Wednesday, February 24, 2021

Talking to Your Reader with Second Person POV--Guest post by Carrie Finison

Today I (Tina Cho) welcome my writing friend and one of my critique partners--Carrie Finison! Her latest picture book, Don't Hug Doug, hit bookstores the end of January. Carrie is sharing some expert advice on writing in second person point of view and benefits of doing so. Take it away, Carrie!


As I shared recently on Beth Anderson’s blog, the early drafts of my picture book DON’T HUG DOUG were all written in the third person, with a traditional narrative arc. An early draft of the manuscript began this way:

 

One day, when Doug was hammering and gluing and generally minding his own business, some relatives stopped by. They’d been invited to lunch.

Aunt Muriel wrapped him in a pillowy, billowy embrace. “Such twirly curls! And such big, brown, puppy dog eyes!”

“He’s squishier than a jelly doughnut,” said Uncle Hank-the-Tank.

“Dug-ga-hug-ga,” babbled sticky Sukey.

They hugged him and squeezed him and squooshed him and smooshed him.

Their hugs made Doug feel as shriveled and wrung out as a week-old balloon. But he thought it would be rude to say so.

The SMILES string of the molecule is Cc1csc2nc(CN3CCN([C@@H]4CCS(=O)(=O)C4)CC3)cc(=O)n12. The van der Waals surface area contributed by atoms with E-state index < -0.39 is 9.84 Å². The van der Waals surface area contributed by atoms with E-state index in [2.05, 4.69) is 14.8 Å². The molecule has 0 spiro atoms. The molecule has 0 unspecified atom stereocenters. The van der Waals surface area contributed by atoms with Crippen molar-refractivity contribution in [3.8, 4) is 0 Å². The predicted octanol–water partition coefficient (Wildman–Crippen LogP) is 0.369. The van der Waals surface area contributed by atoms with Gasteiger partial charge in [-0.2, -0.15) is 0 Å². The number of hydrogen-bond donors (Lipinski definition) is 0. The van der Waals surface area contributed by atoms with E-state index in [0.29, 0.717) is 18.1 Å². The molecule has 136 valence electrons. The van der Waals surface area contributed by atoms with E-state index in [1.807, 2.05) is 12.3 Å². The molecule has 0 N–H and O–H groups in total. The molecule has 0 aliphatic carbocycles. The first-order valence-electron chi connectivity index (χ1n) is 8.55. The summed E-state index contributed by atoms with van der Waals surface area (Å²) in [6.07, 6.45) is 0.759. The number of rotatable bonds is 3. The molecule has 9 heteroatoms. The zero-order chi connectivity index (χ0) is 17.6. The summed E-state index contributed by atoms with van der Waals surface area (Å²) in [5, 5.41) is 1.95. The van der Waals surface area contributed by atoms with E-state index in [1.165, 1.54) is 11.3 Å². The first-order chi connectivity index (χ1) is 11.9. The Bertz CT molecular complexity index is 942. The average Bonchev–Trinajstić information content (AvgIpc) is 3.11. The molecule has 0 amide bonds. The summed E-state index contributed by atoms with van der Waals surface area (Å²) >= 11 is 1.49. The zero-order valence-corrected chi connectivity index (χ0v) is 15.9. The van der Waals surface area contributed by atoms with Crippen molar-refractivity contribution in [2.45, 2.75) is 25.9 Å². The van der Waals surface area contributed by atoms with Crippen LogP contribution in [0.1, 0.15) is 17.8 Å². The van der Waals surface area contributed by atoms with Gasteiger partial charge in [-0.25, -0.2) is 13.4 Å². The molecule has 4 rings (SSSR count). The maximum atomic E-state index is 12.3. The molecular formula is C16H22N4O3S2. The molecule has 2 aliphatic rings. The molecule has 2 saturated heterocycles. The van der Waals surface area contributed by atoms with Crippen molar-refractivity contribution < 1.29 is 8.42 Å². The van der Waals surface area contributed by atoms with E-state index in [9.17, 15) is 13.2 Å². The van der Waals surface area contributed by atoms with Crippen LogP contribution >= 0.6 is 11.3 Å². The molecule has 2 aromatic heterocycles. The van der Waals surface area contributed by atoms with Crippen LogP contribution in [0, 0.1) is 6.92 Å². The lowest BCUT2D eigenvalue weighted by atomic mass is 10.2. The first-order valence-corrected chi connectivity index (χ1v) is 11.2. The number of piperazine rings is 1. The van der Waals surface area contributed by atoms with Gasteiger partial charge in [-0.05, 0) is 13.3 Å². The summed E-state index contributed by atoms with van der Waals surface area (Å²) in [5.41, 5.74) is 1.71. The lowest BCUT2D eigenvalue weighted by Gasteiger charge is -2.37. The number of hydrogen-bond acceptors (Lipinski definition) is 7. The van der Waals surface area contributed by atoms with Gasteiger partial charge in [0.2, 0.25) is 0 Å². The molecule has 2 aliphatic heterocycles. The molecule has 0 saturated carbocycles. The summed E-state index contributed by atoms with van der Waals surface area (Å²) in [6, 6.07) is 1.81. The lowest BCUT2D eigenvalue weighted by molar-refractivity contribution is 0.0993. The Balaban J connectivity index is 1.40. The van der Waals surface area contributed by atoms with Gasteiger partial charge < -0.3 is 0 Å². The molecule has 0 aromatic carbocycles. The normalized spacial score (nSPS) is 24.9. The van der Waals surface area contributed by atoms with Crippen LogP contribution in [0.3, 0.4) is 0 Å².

He tried going stiff, but they just hugged him tighter. He tried going limp, but they just hugged him longer…and longer…and LONGER.

I liked the story told this way, but I could not get the ending right. In one version, Doug built a robot for his relatives to hug instead of him. In another version, he adopted a puppy to soak up their attention. In another version, he set up a booby trap with a giant stuffed animal who took on their enthusiastic embraces.

 

While these endings were fun, and funny, they felt wrong because they didn’t truly solve Doug’s problem. Yes, he managed to avoid his relatives’ hugs — this time. But what about next time? Or the time after that? Eventually, he’d be right back where he started. His real problem wasn’t avoiding a single hug — it was getting his relatives to listen to him and accept the fact that he didn’t want hugs from them.

 

THAT problem felt insurmountable. How could Doug solve this problem? How could ANY kid solve it? The truth is, adults often don’t listen to children’s wishes when it comes to hugging (and lots of other things, too) — and often they don’t even think to ask in the first place.